Managing forages after a hard freeze

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Freezing temperatures change plant metabolism and composition, and different forage species respond differently to cold stress as the fall progresses. Still, damaging frosts significantly reduce forage quality in most forage species. Depending on plant species, these changes in metabolism resulting from freezing temperatures can create possible feeding-related animal disorders, and therefore, there may be a need to alter grazing management.

Prussic acid poisoning

Plants that contain cyanogenic glucosides, such as warm-season annual grasses in the sorghum family, produce larger amounts of cyanide (prussic acid) when damaged by frost (Figure 1). Greater potential for harmful cyanide levels occur in soils with nitrogen content and low in phosphorus or potassium.

Consuming large amounts of prussic acid interferes with oxygen utilization, potentially causing animals to die from asphyxiation (respiratory paralysis). Symptoms such as cherry-red colored blood, staggering, difficulty breathing, spasms, foaming at the mouth, excess salivation, falling, and severe convulsions appear rapidly after forage consumption, sometimes leading to animal death within minutes.

Figure 1. Mid-October morning freeze on sorghum-sudangrass. Photo from K-State Research and Extension MF3607.

It is extremely important to use caution when grazing these species during the fall. Most toxins are produced within hours of a freeze event, so grazing animals should be removed from the field before a frost or freeze occurs. If there is a killing frost, it is advised to avoid livestock grazing these pastures for up to three days after the frost – as the toxin usually dissipates within 72 hours or until plant tissue is dried out. Fresh forage is riskier as cyanide levels will be higher as compared to dry tissue, silage, or hay. After non-killing frosts, we advise you to wait 10-14 days without additional frost action before grazing.

Prussic acid content decreases significantly when the forage is cut for hay/used for silage, as large amounts are lost as gas during fermentation. Still, it is recommended to delay feeding silage for six to eight weeks following ensiling. Forage cut for hay that contained high concentrations of cyanide before harvest may still have dangerous levels even after drying. Testing is cheap compared to dead cows.  Producers can consider mixing nonthreatening forages into the diet to dilute any potentially damaging residual cyanide.

Forages with differing potentials for prussic acid production:

  • High: grain sorghum, forage sorghum, and sorghum-sudangrass hybrids
  • Intermediate: sudangrass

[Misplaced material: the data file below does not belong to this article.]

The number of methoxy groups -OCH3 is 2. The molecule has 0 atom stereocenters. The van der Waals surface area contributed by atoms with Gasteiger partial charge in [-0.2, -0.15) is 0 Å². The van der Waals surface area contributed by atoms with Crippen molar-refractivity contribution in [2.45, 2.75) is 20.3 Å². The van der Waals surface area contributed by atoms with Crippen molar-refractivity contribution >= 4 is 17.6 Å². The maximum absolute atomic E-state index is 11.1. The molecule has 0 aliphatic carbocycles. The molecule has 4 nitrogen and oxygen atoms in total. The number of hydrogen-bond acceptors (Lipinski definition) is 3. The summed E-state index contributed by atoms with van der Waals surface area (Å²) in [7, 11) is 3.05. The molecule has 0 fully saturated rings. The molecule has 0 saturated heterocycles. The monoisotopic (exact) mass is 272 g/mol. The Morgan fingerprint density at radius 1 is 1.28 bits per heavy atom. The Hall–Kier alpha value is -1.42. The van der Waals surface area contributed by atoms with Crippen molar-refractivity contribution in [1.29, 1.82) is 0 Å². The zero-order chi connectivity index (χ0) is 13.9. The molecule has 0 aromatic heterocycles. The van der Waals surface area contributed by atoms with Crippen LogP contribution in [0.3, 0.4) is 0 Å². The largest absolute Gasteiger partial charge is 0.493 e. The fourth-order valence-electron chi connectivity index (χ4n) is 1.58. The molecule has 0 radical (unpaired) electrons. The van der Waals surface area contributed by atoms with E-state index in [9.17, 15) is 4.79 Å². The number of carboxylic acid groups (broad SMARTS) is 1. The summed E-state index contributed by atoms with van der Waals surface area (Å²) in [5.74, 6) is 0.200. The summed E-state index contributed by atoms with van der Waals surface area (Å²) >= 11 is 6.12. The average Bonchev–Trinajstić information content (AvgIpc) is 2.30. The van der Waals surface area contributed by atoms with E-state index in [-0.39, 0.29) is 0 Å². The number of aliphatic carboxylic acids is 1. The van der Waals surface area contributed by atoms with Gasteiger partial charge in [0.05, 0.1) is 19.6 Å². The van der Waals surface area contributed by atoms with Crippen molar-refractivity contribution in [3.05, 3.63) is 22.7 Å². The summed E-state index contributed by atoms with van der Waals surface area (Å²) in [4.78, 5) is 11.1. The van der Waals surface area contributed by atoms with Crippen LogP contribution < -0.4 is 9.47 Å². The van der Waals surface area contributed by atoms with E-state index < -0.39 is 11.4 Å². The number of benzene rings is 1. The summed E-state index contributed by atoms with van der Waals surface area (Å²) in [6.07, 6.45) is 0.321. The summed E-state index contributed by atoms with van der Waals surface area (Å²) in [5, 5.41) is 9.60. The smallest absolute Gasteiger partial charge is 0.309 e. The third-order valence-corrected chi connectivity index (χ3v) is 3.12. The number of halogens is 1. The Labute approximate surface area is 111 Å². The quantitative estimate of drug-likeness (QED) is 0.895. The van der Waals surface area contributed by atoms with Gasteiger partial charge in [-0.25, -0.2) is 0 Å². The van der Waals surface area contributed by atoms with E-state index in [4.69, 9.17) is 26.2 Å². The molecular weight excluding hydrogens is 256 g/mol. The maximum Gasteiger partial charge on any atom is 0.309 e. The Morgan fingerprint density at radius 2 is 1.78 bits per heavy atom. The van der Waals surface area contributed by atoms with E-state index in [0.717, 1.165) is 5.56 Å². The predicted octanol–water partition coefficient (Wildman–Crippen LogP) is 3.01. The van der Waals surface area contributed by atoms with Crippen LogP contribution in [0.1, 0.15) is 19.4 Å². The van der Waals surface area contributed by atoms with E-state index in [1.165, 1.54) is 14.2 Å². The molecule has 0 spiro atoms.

• Low: piper sudangrass, pearl millet, and foxtail millet

Other species that have the potential to contain toxic levels of prussic acid after frost include Johnsongrass, chokecherry, black cherry, and elderberry. Refer to these publications for more information: Prussic Acid Poisoning and Managing the Prussic Acid Hazard in Sorghum.

Nitrate toxicity

The summer of 2023 was extremely dry in many areas of Kansas. Drought-stressed annual and perennial forages can accumulate toxic nitrate levels. This can be worsened after a frost, as freezing damage slows down metabolism and can accumulate nitrate in parts of the plants that are still growing. Examples of forages that may have high nitrate levels include alfalfa, corn, oats, and other small grains, millet, sudangrass, sorghum sudangrass, Johnsongrass, etc. Before feeding or grazing drought-stressed forage, send a forage sample to a commercial lab to be tested for nitrates. Follow your lab’s specific instructions about how to collect and handle the sample. The cost of sampling and analysis is well below that of losing animals.

For more complete information on nitrate toxicity, see this publication: Nitrate Toxicity.

Managing alfalfa after a hard freeze

If cutting alfalfa for hay, the final cutting should occur right after the first killing freeze, before too many leaves have dropped, to reduce losses in nutritive value. A killing freeze commonly requires temperatures below 25?F for more than four hours. Producers should be prepared to enter the fields when soil moisture conditions allow. After a killing freeze, the remaining forage, if any, can be hayed safely. However, the producer should act quickly because the leaves will soon drop off.

If grazing alfalfa fields, the best practice is to wait a few days after the freeze before releasing livestock to the field as frost-damaged alfalfa, while not toxic in terms of prussic acid, does have an increased potential for bloat for a few days. Other forage legumes, such as clovers, also have the potential to cause bloating after a freeze. Bloat chances decrease once wilting starts or the plant starts growing again. Another option is to swath legume pastures ahead of grazing so that animals graze dry hay instead.

Grazing tall fescue after a freeze

Tall fescue has a waxy layer that reduces the damage caused by frosts; consequently, forage quality remains relatively high when compared to other species and can even result in an increase in sugar content, making tall fescue ideal for stockpiling and winter grazing use. Native grass species retain leaves better than annual forages and are better suited for grazing after annual forages.



Romulo Lollato, Extension Wheat and Forage Specialist

John Holman, Cropping Systems Agronomist, Southwest Research-Extension Center

Sandy Johnson, Extension Beef Specialist, Northwest Research-Extension Center

Tags:  freeze prussic acid forages nitrate toxicity